The National Nanotechnology Coordination Office (NNCO) is scheduled to publish on January 27, 2020, a Federal Register notice concerning public meetings under the National Nanotechnology Initiative (NNI).  According to the notice, the NNCO will hold one or more workshops, webinars, networks, and Community of Interest teleconferences between the publication date of the Federal Register notice and December 31, 2020.  Attendance information, including addresses, will be posted at https://www.nano.gov.  Information about upcoming workshops and webinars will be posted at https://www.nano.gov/events/meetings-workshops and https://www.nano.gov/PublicWebinars.  More information on the Communities of Interest is available at https://www.nano.gov/Communities.

We are pleased to announce that Lynn L. Bergeson will present at the 9th Nano Conference hosted by the Sustainable Nanotechnology Organization (SNO) and Nanotechnology, Occupational and Environmental Health (NanOEH) Committee.  Abstracts for the October 4-6, 2020, Conference are due March 6, 2020.  As reported in our December 9, 2019, blog item, the Conference will address:

  • Green/advanced synthetic materials and manufacturing;
  • Nanomedicine, nanodrugs, and pharmaceutical and medical applications;
  • Nanotoxicology related to humans;
  • Eco-toxicology;
  • Occupational and environmental exposure assessment;
  • Global challenges;
  • Sustainable water treatment and remediation;
  • Fate and transport;
  • Sustainable food and agriculture;
  • Sustainability and energy;
  • Devices and sensors;
  • Epidemiology;
  • Education panel; and
  • Regulation and policy.

The Conference will be held in Denver, Colorado.

As of January 1, 2020, companies must provide more information on nanomaterials on the European Union (EU) market under the updated Annexes to the Registration, Evaluation, Authorization and Restriction of Chemicals (REACH) regulation.  ECHA organized a webinar on November 12, 2019, on the revised annexes and how companies can prepare to meet the new requirements.  ECHA states that the first part of the webinar explained what a nanoform is and how to build a set of similar nanoforms.  It also explained how to fulfill data requirements for the characterization of nanoforms.  The second part introduced new International Uniform Chemical Information Database (IUCLID) fields for reporting the characterization parameters of nanoforms and gave some practical examples on how to use the different fields.  During the webinar, participants had the chance to ask questions from ECHA experts.  In December 2019, ECHA published a questions and answers (Q&A) document that compiles and groups Q&As received during the webinar.  In the document, ECHA further elaborated on the replies and complemented them with additional advice intended to support registrants.  Topics addressed by the Q&A document include:

  • Support documentation;
  • Registration obligation;
  • Definition of a nanoform;
  • Set of similar nanoforms;
  • Particle size distribution;
  • Shape including aspect ratio and assembly structure;
  • Surface functionalization/treatment;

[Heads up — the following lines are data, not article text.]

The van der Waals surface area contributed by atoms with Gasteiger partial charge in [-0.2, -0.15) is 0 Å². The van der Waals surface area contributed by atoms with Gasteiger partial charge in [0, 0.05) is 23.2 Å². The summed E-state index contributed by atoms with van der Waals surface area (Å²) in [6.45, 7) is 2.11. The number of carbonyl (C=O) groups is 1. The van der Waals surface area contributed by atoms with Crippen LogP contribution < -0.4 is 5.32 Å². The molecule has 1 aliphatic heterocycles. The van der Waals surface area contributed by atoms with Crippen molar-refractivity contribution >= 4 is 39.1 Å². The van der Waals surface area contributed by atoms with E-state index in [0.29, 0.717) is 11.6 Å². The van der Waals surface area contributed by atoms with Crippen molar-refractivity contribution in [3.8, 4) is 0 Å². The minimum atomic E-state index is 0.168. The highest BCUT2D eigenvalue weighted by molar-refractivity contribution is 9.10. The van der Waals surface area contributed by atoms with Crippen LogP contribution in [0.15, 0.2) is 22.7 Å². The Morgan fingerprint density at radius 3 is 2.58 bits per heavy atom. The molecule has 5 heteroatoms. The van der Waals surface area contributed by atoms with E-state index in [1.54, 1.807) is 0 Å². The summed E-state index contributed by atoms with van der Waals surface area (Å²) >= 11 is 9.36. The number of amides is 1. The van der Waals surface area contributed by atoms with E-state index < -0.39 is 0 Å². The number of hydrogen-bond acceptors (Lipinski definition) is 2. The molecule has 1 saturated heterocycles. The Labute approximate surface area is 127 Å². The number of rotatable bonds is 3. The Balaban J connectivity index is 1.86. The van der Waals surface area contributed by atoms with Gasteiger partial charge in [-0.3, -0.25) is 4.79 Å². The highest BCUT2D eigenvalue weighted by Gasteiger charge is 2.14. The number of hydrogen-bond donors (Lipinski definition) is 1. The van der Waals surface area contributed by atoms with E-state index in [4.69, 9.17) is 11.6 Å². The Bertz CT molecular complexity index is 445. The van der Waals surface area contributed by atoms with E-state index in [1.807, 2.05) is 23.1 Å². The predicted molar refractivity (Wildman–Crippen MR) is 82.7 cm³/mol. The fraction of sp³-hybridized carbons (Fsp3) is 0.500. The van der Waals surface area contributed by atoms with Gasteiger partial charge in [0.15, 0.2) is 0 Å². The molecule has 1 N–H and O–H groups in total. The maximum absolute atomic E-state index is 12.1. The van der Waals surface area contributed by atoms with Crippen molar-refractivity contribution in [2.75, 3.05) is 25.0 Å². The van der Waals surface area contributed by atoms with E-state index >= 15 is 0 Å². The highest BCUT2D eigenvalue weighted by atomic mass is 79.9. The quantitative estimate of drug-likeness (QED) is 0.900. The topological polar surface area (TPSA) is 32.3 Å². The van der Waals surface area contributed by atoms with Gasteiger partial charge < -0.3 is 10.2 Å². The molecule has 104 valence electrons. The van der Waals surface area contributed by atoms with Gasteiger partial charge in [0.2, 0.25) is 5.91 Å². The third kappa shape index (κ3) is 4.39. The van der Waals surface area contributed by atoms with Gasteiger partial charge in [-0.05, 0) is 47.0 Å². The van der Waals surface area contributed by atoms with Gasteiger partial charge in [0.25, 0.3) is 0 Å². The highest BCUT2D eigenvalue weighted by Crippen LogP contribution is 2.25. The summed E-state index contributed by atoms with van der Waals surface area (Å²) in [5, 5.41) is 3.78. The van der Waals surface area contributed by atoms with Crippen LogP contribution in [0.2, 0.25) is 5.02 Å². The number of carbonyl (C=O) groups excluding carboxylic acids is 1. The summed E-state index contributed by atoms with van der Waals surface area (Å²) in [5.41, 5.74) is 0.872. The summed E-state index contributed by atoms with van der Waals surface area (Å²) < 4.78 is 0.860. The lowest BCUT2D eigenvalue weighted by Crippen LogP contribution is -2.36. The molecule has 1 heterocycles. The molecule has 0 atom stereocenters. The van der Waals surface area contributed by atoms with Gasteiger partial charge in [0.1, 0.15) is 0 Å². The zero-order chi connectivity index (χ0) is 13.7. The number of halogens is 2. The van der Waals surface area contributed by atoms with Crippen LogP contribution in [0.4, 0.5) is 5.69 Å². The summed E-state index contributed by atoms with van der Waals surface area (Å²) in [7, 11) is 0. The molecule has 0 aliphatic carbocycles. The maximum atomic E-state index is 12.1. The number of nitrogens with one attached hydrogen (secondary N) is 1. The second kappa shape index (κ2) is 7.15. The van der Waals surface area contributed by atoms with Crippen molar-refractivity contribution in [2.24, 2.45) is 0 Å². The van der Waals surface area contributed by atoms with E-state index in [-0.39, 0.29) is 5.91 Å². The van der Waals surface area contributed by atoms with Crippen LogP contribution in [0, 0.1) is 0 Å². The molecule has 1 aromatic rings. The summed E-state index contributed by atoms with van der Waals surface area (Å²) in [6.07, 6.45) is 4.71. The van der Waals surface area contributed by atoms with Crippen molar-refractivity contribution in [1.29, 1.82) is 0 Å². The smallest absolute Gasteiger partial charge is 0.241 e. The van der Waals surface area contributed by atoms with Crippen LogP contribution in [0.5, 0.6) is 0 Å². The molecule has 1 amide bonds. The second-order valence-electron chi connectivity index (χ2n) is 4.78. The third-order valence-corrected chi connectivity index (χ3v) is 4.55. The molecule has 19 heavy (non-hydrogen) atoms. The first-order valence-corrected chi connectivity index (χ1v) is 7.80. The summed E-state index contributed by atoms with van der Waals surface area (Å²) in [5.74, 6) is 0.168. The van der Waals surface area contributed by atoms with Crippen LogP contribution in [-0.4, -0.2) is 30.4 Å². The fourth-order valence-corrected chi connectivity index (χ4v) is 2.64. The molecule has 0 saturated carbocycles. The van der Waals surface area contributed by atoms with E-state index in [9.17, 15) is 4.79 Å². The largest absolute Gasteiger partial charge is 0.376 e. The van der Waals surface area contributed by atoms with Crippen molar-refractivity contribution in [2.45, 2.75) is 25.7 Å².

• Specific surface area (SSA);
  • Reporting and submission;
  • Joint submission;
  • Annex VII-XI information requirements;
  • Chemical safety assessment and supply chain communication;
  • Inquiry; and
  • Challenges.

Bergeson & Campbell, P.C. (B&C®) and its consulting affiliate The Acta Group (Acta®) published on January 9, 2020, our “Forecast for U.S. Federal and International Chemical Regulatory Policy 2020.”  In this richly detailed and comprehensive document, the legal, scientific, and regulatory professionals of B&C and Acta distill key trends in U.S. and global chemical law and policy, and provide our best informed judgment as to the shape of key developments we are likely to see in the New Year.  The document includes a list of B&C speeches and writings, as well as a list of B&C webinars and podcasts available on demand.

On January 3, 2020, the National Nanotechnology Initiative (NNI) announced that it is expanding its podcast offerings in 2020.  The three podcast series will consist of interviews between Dr. Lisa Friedersdorf, Director of the National Nanotechnology Coordination Office (NNCO), and various experts, and will explore nanotechnology from three different perspectives:

  • Stories from the NNI, a series that began in 2019, features conversations with experts from the NNI community who share their perspective on advances that have been made and future prospects of nanotechnology;
  • Nano Matters episodes will explore specific nanotechnology topics for a broad audience; and
  • Nano Entrepreneurship Network episodes will highlight best practices, resources, and advice from nanotechnology entrepreneurs and those who support them.

Beginning January 6, 2020, NNI will release a new episode every Monday.

The European Food Safety Authority (EFSA) has announced a call for abstract submissions for oral presentations, posters, and poster pitches at its colloquium on “A coordinated approach to assess the human health risks of micro- and nanoplastics in food,” which will be held in Lisbon on June 8-9, 2020.  EFSA states that “[m]icroplastics are small particles of plastic less than 5mm in size; nanoplastics are even smaller, ranging from 1 to 100 nanometres (N.B. 1 nanometre equals one-millionth of a millimetre).”  In 2016, EFSA identified the need to generate more data on their occurrence levels in food and on their potential effects on human health following exposure.  According to EFSA, although international reports on microplastics and nanoplastics have been published recently, many of the food safety aspects remain unaddressed.  EFSA’s objectives are to:

  • Bring stakeholders together;
  • Understand the current state of play and ongoing research on this topic; and
  • Build possible synergies.

The program will include presentations and discussion groups exploring the following questions on microplastics and nanoplastics in food and feed: